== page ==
Flora received her Bachelor of Science in psychology and chemistry from Valparaiso University in 2001. She earned her masters and doctoral degrees in experimental psychology from the University of Wisconsin-Milwaukee in 2007 and joined the Franklin College faculty that same year.
Prior to joining FC’s psychology department, Flora was a lecturer at Carroll College and at Cardinal Stritch University, both located in Wisconsin. She also worked as an Outcomes Analyst at Waukesha Memorial Hospital, doing research on sports related concussions. As one of her job duties, Flora was the project coordinator for Project Sideline, which studied traumatic brain injury, or concussion, in high school athletes.
Flora explained how this project tested concussed students immediately post-concussion. Each injured student was paired with a matched control, who completed the same tests for comparative purposes. Her team found that the extent of right hemisphere brain damage was linked to poorer cognitive test performance and other concussive symptoms in the short time period. At seven weeks, however, she said the concussed students showed heightened activity in the right hemisphere, which coincided with improved cognitive test performance and other self-reported symptoms.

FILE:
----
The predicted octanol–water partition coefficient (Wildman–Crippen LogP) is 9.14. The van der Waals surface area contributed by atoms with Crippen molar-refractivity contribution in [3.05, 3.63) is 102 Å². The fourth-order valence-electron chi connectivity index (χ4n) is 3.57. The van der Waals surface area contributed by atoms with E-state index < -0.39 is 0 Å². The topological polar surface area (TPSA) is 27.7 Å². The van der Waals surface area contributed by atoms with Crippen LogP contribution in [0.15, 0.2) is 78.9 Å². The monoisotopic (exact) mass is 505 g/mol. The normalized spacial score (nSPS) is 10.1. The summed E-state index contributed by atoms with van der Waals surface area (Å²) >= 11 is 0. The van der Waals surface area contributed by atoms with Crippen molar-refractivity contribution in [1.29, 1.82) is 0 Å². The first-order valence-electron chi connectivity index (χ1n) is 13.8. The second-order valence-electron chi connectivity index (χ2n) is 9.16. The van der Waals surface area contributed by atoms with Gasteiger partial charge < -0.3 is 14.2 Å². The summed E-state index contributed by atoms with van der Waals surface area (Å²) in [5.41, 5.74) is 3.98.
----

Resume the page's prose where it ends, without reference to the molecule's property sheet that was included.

Last year, the team’s manuscript was accepted for publication in the Journal of the International Neuropsychological Society. “Because I spent years of my life on concussion research, seeing it culminate in a publication is my greatest professional achievement to date,” Flora said.
Flora said she is also extremely proud of being selected to be on the Steering Committee for the Midwest Region of Psi Chi, an international honor society in psychology, and is currently in her second year of a two-year term.
Currently a Franklin resident, Flora teaches general, social, developmental and health psychology in Franklin College’s psychology department.
“The psychology program at Franklin offers a variety of unique experiences to undergraduates both inside and outside of the classroom,” Flora explained. “Coming from a liberal arts institution, I value the active learning experiences I participated in and have worked to construct my courses in a similar fashion. Many of our courses have an experiential component, such my Lifespan Development course where we bring in children to the lab and observe them engaged in a variety of tasks, such as Piaget’s 3-Mountain task or Mischel’s delay of gratification paradigm (aka the marshmallow test).”